Prospective Consecutive Clinical Outcomes After Transtibial Root Repair for Posterior Meniscal Root Tears: A Multicenter Study

Aaron J. Krych, Bryant M. Song, Richard F. Nauert, Corey S. Cook, Bruce A. Levy, Christopher L. Camp, Michael J. Stuart, Patrick A. Smith

Research output: Contribution to journalArticlepeer-review


Background: Prospective evaluation of clinical outcomes after posterior meniscal root repair utilizing a transtibial pullout technique is limited, and factors that may contribute to outcomes are unclear. Hypothesis: It was hypothesized that there would be an overall significant improvement in outcomes after root repair and that differences in clinical outcomes would correlate with age, body mass index (BMI), sex, and meniscal extrusion. Study Design: Case-control study; Level of evidence, 3. Methods: Consecutive patients undergoing transtibial medial or lateral meniscal root repair were enrolled prospectively at 2 orthopaedic centers between March 2017 and January 2019. Pre- and postoperative magnetic resonance imaging (MRI) were obtained to assess for meniscal healing, quantification of extrusion, articular cartilage grade, and subchondral bone changes. Patient-reported outcomes including International Knee Documentation Committee (IKDC) scores, Tegner activity scale, and visual analog scale (VAS) for pain were collected preoperatively and 2 years postoperatively. Patients were then subdivided by clinical and demographic characteristics to determine factors associated with clinical outcomes. Results: Included were 45 patients (29 female, 16 male; mean age, 42.3 ± 12.9 years; mean BMI, 31.6 kg/m2) who underwent 47 meniscal root repairs (29 medial and 16 lateral; 2 had both). Significant improvements at 2-year follow-up were seen in IKDC score (41.1 vs 78.4; P <.001), Tegner activity level (3 vs 4; P <.001), and VAS pain (2.8 vs 0.7; P <.001). BMI, preoperative malalignment, cartilage status, and progressive meniscus extrusion (Δ = 0.7 mm) did not have a negative impact on IKDC and Tegner scores 2 years postoperatively. Age greater than or equal to 50 years and extrusion pre- and postoperatively were associated with decreased Tegner scores. Progressive meniscal extrusion was associated with a decreased overall improvement in Tegner scores. Conclusion: Transtibial root repair for medial and lateral posterior meniscal root tears demonstrated significantly improved clinical outcomes at 2 years postoperatively. Increased age, increased BMI, cartilage status, and meniscal extrusion did not have a negative impact on short-term functional outcomes (IKDC), but age greater than or equal to 50 years and extrusion negatively influenced patient activity level (Tegner). Registration: NCT03037242 ( identifier).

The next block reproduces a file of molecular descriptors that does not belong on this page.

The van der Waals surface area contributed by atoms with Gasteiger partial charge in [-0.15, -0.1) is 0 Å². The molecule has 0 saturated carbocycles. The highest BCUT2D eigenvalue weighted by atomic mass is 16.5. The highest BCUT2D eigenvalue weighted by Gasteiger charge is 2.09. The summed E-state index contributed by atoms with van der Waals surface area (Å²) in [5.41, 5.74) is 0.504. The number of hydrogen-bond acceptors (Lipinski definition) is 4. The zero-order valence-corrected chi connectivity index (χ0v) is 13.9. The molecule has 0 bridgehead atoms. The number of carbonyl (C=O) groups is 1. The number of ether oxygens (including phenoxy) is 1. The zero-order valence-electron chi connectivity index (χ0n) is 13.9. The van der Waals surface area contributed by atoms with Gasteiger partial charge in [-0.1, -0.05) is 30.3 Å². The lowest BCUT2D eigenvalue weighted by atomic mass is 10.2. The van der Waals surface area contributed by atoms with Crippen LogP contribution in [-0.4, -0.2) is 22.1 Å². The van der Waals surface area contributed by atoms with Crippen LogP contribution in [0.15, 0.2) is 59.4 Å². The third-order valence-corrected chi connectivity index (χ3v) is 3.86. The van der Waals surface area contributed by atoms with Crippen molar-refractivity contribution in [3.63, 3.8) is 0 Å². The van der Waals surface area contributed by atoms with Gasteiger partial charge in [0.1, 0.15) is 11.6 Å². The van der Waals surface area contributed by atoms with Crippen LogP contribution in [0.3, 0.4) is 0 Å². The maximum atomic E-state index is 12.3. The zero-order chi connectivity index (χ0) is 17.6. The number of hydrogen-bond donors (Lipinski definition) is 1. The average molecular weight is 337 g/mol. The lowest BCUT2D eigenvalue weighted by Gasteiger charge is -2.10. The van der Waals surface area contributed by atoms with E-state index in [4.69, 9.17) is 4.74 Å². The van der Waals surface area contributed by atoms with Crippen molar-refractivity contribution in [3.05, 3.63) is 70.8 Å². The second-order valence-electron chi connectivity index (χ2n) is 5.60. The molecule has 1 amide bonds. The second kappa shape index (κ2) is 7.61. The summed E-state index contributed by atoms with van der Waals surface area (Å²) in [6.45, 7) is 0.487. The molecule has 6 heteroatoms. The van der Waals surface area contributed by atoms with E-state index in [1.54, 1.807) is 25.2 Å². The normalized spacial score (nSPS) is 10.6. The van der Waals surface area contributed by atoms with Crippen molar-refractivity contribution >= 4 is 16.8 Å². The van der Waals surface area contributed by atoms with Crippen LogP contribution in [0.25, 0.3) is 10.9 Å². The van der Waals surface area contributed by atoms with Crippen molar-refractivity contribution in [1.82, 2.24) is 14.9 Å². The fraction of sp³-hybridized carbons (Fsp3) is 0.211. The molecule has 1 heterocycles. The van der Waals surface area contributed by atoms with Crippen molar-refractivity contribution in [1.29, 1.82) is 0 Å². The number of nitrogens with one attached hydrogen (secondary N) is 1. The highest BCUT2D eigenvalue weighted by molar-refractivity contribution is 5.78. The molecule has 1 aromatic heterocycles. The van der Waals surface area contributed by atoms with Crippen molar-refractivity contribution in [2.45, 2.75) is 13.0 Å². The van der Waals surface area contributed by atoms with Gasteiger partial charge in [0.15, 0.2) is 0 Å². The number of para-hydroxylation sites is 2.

Original languageEnglish (US)
JournalOrthopaedic Journal of Sports Medicine
Issue number2
StatePublished - Feb 24 2022


  • meniscal extrusion
  • meniscal root
  • meniscal tear
  • meniscus
  • prospective cohort
  • transtibial pullout repair

ASJC Scopus subject areas

  • Orthopedics and Sports Medicine


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